The Great Chain

The Great Chain

Monday, October 18, 2010

Do Religionists Actually Believe the Words in Their Sacred Texts?

Thanks to the wonders of searchable databases, locating specific provisions of the seminal religious texts has never proven easier.  What used to be a cumbersome task requiring a Concordance is now the work of a few minutes at a computer.  As a result, building a textual case against Biblical Morality, or against Yahweh or Allah as the Greatest Conceivable Being has never been easier.  These seminal religious texts explicitly endorse slavery and describe in tooth grinding detail how to purchase slaves, how you should beat them, when you can beat them, etc.  These seminal religious texts explicitly advocate for invasion, occupation, genocide, murder.  In many instances, God himself directly intervenes and kills scores of innocents.  At other times he merely orders his followers to do so.  Moreover, God, the supposed fount of unconditional love and forgiveness, is more than willing to condemn humans to ETERNAL torture over a few measly decades of rejection.  The text is jarringly clear on these points.

When these issues are raised however, when one points to the text, cites the verses and makes the case that perhaps these brutal books penned during horrific epochs in human development might be inconsistent, might be contradictory, might imply a God that is somewhat less than advertised, we are accused of 'Quote Mining.'  Quote Mining?  Apparently, using the literal text of a book that is allegedly literally true is inappropriate when done by atheists.  Apparently we lack the proper context to understand what the explicit text means.  That we need to apply incredibly sophisticated interpretative techniques and years of study to decipher what certainly appear to be explicit commands and statements of intention.  Apparently these books do not mean what they say, but mean what they have been interpreted to mean by people thousands of years later.

Which really begs the question - Do Religionists actually believe what is written in their sacred texts?  Do they even know what is written in their sacred texts?  The recent Pew poll shows a shocking lack of understanding of basic religious tenets and doctrine by Religionists - which strongly implies that they do not really know what is written in their sacred texts, and more importantly, that they do not care.  When selling their religion to the uninitiated, Christians (sorry, but I'm most familiar with their sales pitch) preach about the loving, caring, forgiving God.  They severely downplay or outright ignore the angry, wrathful, vindictive, petty, vain, jealous murdering God.  When Christians want to preach about hating those whom they find distasteful, gays, Muslims, atheists, they focus exclusively on the angry, wrathful, vindictive God and completely ignore the supposedly loving, forgiving God.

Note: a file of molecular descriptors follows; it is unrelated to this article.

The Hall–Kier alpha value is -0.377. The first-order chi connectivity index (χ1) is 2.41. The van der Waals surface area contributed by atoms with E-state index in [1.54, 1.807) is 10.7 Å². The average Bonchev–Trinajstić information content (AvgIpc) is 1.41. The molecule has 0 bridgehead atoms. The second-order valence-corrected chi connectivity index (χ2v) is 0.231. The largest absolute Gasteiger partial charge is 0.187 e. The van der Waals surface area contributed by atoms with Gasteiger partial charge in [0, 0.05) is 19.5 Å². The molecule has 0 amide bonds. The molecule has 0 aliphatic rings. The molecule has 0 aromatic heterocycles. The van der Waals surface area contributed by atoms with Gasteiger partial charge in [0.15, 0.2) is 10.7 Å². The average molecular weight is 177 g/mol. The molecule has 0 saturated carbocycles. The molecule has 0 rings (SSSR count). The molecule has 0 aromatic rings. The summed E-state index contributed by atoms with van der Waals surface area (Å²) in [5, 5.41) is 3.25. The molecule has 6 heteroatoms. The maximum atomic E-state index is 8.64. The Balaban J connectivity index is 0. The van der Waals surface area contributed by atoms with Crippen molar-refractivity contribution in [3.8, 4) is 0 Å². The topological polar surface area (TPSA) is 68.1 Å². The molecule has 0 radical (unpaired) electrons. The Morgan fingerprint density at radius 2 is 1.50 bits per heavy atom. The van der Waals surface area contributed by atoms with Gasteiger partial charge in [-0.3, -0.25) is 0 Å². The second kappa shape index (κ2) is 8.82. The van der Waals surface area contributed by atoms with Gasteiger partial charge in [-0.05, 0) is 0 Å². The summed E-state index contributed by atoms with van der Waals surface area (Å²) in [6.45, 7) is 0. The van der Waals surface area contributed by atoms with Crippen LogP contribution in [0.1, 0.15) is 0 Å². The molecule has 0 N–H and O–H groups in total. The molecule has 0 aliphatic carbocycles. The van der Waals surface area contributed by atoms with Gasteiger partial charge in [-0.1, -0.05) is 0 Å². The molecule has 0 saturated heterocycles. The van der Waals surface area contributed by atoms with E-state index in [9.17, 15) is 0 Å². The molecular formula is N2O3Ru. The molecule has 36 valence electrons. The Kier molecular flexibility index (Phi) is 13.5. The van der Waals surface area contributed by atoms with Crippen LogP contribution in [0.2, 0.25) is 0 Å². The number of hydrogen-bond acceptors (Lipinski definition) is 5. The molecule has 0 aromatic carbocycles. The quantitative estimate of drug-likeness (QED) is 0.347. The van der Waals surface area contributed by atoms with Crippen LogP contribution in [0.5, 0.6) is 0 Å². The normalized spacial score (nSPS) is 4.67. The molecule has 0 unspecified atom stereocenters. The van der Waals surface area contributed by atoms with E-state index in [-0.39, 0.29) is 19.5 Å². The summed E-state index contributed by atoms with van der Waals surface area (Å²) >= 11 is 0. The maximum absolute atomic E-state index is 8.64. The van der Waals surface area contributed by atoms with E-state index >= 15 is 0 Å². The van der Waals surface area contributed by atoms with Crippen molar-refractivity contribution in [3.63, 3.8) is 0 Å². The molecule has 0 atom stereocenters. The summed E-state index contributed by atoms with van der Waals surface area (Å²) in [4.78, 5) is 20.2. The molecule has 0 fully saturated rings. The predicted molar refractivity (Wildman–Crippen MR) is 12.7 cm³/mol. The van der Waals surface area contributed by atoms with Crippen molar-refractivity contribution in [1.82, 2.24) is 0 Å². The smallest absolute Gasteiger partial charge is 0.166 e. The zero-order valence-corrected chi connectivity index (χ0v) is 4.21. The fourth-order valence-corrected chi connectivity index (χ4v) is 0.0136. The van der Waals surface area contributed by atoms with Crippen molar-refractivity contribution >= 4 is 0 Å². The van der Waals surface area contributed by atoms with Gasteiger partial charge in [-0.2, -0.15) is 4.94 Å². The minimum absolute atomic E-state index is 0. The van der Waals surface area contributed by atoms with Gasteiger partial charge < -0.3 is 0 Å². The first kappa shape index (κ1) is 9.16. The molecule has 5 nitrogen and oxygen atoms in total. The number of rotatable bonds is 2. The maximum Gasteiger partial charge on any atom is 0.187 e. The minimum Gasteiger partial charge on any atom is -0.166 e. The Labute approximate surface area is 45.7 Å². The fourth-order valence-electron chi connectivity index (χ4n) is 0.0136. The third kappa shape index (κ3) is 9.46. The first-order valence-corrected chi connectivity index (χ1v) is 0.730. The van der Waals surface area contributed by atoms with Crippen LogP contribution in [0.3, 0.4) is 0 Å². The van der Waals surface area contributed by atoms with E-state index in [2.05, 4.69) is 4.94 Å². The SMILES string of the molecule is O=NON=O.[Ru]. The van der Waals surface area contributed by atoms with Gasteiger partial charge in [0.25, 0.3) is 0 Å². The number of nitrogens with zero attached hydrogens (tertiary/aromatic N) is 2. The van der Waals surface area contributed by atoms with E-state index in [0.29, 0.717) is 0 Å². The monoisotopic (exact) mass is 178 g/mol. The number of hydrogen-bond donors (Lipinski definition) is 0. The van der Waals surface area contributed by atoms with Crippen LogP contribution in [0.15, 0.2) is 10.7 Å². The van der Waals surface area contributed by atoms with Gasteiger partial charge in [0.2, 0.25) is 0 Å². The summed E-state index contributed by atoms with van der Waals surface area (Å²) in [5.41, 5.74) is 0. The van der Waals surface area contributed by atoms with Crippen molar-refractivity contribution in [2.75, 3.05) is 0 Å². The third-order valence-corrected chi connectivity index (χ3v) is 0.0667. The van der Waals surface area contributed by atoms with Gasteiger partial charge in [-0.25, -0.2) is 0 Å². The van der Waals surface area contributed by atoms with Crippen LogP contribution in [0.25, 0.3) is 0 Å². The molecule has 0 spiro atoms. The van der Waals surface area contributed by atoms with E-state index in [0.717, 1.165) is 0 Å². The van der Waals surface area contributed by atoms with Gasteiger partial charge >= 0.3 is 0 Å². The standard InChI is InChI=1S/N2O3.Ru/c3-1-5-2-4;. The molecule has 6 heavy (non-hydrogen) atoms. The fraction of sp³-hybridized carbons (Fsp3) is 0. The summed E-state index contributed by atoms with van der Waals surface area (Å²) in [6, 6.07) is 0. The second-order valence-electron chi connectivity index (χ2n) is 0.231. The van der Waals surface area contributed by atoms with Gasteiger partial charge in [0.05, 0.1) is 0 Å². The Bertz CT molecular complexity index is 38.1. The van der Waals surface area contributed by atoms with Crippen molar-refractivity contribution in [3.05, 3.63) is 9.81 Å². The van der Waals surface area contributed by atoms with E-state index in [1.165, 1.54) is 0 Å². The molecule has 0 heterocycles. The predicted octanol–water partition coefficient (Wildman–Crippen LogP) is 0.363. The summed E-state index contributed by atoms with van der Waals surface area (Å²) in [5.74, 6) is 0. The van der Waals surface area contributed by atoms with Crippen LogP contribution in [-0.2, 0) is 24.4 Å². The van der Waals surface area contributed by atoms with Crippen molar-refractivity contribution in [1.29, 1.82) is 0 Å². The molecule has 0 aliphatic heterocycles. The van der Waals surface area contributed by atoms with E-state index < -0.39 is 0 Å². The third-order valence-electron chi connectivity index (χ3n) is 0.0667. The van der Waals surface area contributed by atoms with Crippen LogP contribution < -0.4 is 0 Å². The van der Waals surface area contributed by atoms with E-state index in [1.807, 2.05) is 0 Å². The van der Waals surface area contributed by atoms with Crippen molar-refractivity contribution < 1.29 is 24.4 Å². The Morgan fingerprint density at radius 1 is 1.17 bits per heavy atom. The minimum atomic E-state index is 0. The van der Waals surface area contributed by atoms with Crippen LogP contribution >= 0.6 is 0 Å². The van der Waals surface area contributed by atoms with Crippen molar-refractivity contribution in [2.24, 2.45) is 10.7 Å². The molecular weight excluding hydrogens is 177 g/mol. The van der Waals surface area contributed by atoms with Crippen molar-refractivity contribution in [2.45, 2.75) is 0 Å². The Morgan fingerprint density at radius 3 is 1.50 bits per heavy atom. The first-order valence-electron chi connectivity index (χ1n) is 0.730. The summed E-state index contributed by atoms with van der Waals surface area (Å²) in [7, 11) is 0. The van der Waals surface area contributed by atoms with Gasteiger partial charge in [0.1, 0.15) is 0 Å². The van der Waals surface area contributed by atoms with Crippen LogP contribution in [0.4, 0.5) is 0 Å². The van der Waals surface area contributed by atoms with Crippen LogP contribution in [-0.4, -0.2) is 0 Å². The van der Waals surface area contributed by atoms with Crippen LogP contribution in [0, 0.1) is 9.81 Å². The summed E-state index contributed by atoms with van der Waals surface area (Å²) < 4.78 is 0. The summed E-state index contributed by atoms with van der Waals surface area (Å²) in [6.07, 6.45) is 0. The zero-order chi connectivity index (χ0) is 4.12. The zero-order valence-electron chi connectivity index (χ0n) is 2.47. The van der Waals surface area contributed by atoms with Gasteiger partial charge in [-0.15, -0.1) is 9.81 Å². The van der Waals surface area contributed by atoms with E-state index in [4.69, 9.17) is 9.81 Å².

When pressed on the actual words in these books that are supposedly literally true, they accuse us of twisting the meaning, of taking everything out of context.  Either that or they argue that the world back then was very different and that we have no right to judge - a better statement of moral relativism cannot be made.  The reality is that most Religious people either do not know or do not believe in the words in their sacred texts.  They believe in a highly personalized understanding and heavily reinterpreted version of the parts of the sacred text that they like and comport with their preexisting feelings and freely discard the rest.  Which would be fine EXCEPT that they claim to have exclusive access to Truth by virtue of supposed revelation set down in a literally true book written by the Creator of the Great All.

Either your book is literally true from cover to cover or it isn't.  If Religionists disclaim its inherent literal truth  then Religionsists have no greater claim to Truth than anyone else.  If they want to claim its inherent literal truth, however, then Religionists MUST provide explanations for the inconsistencies, contradictions and cold brutality of their allegedly unconditionally loving and caring deity.


  1. where is the "like" button? ;)

  2. William Lane Craig, Christian apologist/evangelist extraodinaire:
    "I think that if you agree with me that there are certain things that are really right and wrong like child abuse, cruelty, and slavery then you will agree with me that we need God as a transcendent foundation for those objective moral values." (vs. Peter Slezak, 68 minutes).

    However, you may purchase male or female slaves from among the foreigners who live among you. You may also purchase the children of such resident foreigners, including those who have been born in your land. You may treat them as your property, passing them on to your children as a permanent inheritance. (Leviticus 25:44-46 NLT)

    I don't get it.

  3. Yeah, William Lane Craig is one of the most galling figures imaginable. What I find most galling is the narcissistic, arrogant presumption that his supposedly transcendent invisible deity who acts as sovereign over the entirety of the Universe is so slavishly obsessed and devoted to our backwater little planet. Sorry WLC, but we are NOT cosmically important. Our entire planet could be obliterated in any number of ways and you know what, the Universe would not care in the slightest. There would be no salvation, no descent of angels, nothing. That would not mean that our time here was meaningless, only that it was transitory. For meaning is derived internally, from our actions with one another, not from some external force.